How to Say “Crazy” in Korean – The meaning of 미쳤어 (michyeosseo)

Last Updated on April 26, 2022 by 90 Day Korean
How to Say 'Crazy' in Korean

Do you think knowing how to say “crazy” in Korean would be useful to you as you’re learning Korean? Some might think not, as it can be considered a rude remark to make and usually has only a negative nuance. However, learning this term also has its advantages.

How to Say 'Crazy' in Korean

Upon learning how to say “crazy” in Korean you will also find yourself surprised with just how many times this word is used in Korean pop songs or K-dramas. This suddenly makes it an incredibly fruitful addition to your vocabulary.

Here’s a PDF guide on how to say “crazy” in Korean that you can download:

Are you ready to learn how to say “crazy” in Korean?

“Crazy” in Korean

The word most often used for “crazy “in Korean is 미쳤어 (michyeosseo).

It stems from the verb 미치다 (michida) which in this context translates to “go crazy.” It can also mean “be out of one’s mind” or, simply “go mad”. It’s used in the past tense.

Take note that “crazy” is often used in an extremely informal way in the Korean culture, so you might want to steer away from using it around elders in South Korea. 미쳤어 (michyeosseo) also means to “lose one’s mind”.

“Are you crazy” in Korean

“Are you crazy” in Korean uses the same word as “crazy” which is 미쳤어? (michyeosseo). The only difference is the intonation that goes up at the end for “are you crazy” as it is said as a question.

This is also one of the most common Korean drama phrases so this might already sound familiar.

Other Sample Sentences:

그 남자는 미쳤어 (geu namjaneun michyeosseo)

That boy is crazy.

너 때문에 미쳤어 (neo ttaemune michyeosseo)

I’m crazy because of you.

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Other Vocabulary for “Crazy” in Korean

You might also be wondering what are some other Korean words with similar meanings. Here are some expressions with which you can enhance your vocabulary.

미칠 것 같아 (michil geot gata) – feel like going crazy

미치겠어 (michigesseo) – about to go crazy

미쳐 갔어 (michyeo gasseo)-to go crazy

미친 듯이 (michin deusi) – like crazy

Basically, by adding different types of conjugations to the basic form of the verb 미치다 (michida), you can come up with different expressions for “crazy”. Although the nuances of each expression are not that different, each one is preferable for different situations.

A Word of Caution About Romanization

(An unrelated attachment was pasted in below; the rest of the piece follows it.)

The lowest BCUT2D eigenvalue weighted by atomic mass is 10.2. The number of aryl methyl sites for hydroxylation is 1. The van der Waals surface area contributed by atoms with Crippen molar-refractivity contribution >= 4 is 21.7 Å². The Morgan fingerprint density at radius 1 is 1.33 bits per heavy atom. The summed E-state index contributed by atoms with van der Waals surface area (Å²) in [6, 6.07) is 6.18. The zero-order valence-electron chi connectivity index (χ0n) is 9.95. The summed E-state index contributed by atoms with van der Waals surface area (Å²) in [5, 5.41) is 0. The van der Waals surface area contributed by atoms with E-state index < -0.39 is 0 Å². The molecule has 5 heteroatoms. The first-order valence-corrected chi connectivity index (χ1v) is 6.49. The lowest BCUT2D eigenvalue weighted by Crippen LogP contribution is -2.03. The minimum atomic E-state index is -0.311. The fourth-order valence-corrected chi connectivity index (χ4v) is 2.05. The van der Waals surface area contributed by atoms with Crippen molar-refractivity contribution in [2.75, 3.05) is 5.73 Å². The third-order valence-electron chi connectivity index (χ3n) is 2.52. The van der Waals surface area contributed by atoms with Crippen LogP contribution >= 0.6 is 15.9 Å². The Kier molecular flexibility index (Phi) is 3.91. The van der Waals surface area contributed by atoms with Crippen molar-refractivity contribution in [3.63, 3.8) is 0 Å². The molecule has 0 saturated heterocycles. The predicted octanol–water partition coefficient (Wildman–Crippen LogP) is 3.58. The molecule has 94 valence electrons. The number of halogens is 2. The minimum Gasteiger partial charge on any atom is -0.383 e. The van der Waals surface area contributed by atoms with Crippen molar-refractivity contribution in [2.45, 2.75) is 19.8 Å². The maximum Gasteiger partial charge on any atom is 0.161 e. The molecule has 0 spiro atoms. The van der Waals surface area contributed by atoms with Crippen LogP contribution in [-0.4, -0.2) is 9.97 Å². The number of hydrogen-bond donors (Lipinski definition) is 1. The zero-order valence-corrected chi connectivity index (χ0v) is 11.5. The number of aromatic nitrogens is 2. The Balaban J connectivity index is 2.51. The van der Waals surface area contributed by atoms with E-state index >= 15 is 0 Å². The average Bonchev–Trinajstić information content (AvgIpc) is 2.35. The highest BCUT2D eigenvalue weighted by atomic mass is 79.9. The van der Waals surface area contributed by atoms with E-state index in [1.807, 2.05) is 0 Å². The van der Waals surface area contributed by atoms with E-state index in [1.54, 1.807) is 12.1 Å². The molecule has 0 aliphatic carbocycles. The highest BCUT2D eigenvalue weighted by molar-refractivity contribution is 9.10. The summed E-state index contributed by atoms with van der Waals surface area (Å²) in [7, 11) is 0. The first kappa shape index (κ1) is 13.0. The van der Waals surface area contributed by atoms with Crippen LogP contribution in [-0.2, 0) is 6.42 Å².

We’ll usually give you the romanization of Korean words so you can get some assistance with the pronunciation when you’re first starting out. However, you’ll do yourself a huge favor if you take the time to learn the Korean alphabet (Hangeul).

As you learn Korean, especially the Korean alphabet, it might seem like a scary idea, with the completely new alphabet system and all. However, it’s actually a very systematic and simple alphabet to grasp! With the right tools, you can learn to read Korean in about 90 minutes.

Now you should be ready to listen to Korean pop songs and recognize this word in use in the lyrics. Perhaps you can express how crazy Korean drama scenes are in your favorite K-drama.

Alternatively, go out in the real world to express when you’ve gone crazy over something or joke with your friends about things that don’t seem quite right to you. However, remember to use the Korean words for “crazy” with caution, or just avoid calling a person crazy!

    18 replies to "How to Say “Crazy” in Korean – The meaning of 미쳤어 (michyeosseo)"

    • Avatar for Nick Nick

      How to say this is crazy (kind of shock bc the thing is so great/amazing or mind blowing)

    • Avatar for marian marian

      Hi how about the “michin-nah jinjja” I hear and say that a lot from kdramas lol

      • Avatar for 90 Day Korean 90 Day Korean

        Hi, Marian! It’s a dialect for “Are you crazy?” ^^

    • Avatar for Maegan Maegan

      If someone were do have a name meaning “crazy”, what would that be? (I’m doing research for a book I want to write!)

      • Avatar for 90 Day Korean 90 Day Korean

        Hi, Maegan! Use ‘광’ (crazy) and any other syllable would be useful in that case. But please be aware that 광 also means ‘light’. ^^

    • Avatar for Maying_Kim Maying_Kim

      안녕하세요 ^^ This is a little bit cringe but yeah ㅋㅋㅋ
      What’s the Korean translation of “I must be crazy… Crazy about you.” in formal and in informal way..
      😅

      • Avatar for 90 Day Korean 90 Day Korean

        Hi, Maying! You can say “나 미쳤나봐… 너에게 미쳤나봐” in an informal way and “저 미쳤나봐요… 당신에게 미쳤나봐요” in a formal way! ^^

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